There is a method of learning guitar called the Caged System which when fully developed can be used to master the entire neck of the instrument but which at it's simplest sets out a bunch of open chords generally regarded as being the best ones for a novice to learn. These chords are C A Am G E Em D and Dm (hence CAGED-Get it?). Looked at another way this system could be called the (much less memorable -I admit) whatever you do don't try to get them to play an F chord system When teaching it is just as important to be aware of the things that a guitar student should not be wasting their time, effort and enthusiasm on as it is to provide them with material to study and the F chord is a case in point. To ask someone who has little or no experience of holding down a single string to suddenly start to clamp down two strings with a single finger is really pretty cruel and you can easily end up with a situation where a perfectly well motivated and potentially capable student becomes convinced that they will never be able to play guitar. It is unfortunate that a lot of printed guitar tuition material starts from the perspective of music theory and it's relation to the keys on a piano or the notes on a musical stave. Because the key of C has no #s or b's it is the easiest to understand but its important chords (or rather the F chord which is an important chord in the key) is all but impossible for an inexperienced player to form. Being aware of the danger of introducing the F chord (and others like it) too early is important to anyone teaching guitar. There is nothing guaranteed to dampen the enthusiasm of a novice than presenting them with a (simple looking) challenge that they find way too difficult for them. If you want to remember what it was like to be a total beginner on the guitar just flip it around. If you are right handed just fret (rather than strum) with your left hand and strum (rather than fret) with your left. Spend a few minutes trying to play some of your favourite simple music. It is a great way to develop an understanding of where your customer is at If you would like a free handout of the first chords to teach then (oh no here comes the plug again!) just go to teachwombat.com where you can download and print a PDF called First Guitar Chords illustrating all of the chords that you can use to get you started. You don't have to buy anything from us. Use it with our blessing in your teaching (or even use it to find out if you really want to teach?) The first couple of months of a novice guitarist's career could (and probably should?) be largely taken up with becoming firstly aware of, and then familiar with the eight chords that make up the caged system. The chords give you access to quite literally hundreds of thousands (and possibly even millions - I never got around to counting them!) of songs (or bits of songs) and they can be used to form the building blocks of a more than sound technical and theoretical approach to teaching and learning the guitar Use the above material alongside a gradual introduction to single string patterns and scales and you can end up with the beginnings of a well-rounded musician and the start of a successful new business into the bargain? 2009 Rob Hylton. All Rights Reserved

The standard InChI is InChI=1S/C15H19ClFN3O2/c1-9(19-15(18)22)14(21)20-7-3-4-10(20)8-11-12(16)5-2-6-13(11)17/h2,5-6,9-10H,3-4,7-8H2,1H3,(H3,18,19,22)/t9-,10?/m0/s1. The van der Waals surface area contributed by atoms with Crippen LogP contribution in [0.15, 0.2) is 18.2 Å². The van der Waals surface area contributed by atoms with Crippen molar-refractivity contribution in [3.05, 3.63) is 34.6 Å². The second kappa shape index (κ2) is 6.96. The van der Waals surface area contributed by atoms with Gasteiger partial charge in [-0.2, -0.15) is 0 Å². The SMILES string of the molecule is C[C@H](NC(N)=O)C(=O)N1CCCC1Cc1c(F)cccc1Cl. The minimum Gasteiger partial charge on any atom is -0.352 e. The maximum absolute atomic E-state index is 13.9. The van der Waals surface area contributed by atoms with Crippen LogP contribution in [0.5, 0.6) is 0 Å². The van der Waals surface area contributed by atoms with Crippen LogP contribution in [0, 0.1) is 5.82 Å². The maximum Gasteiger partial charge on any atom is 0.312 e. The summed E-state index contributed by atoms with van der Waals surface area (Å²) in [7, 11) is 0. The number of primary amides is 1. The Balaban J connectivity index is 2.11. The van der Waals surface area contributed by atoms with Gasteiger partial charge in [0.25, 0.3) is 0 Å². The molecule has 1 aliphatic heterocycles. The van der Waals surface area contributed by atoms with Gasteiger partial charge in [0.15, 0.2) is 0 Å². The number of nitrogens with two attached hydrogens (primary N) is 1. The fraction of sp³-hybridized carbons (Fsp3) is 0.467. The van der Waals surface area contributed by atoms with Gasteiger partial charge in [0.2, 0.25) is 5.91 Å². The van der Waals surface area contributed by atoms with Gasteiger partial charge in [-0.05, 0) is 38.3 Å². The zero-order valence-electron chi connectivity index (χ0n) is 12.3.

Submit your story new
Only "https" links are allowed for pictures,
otherwise they won't appear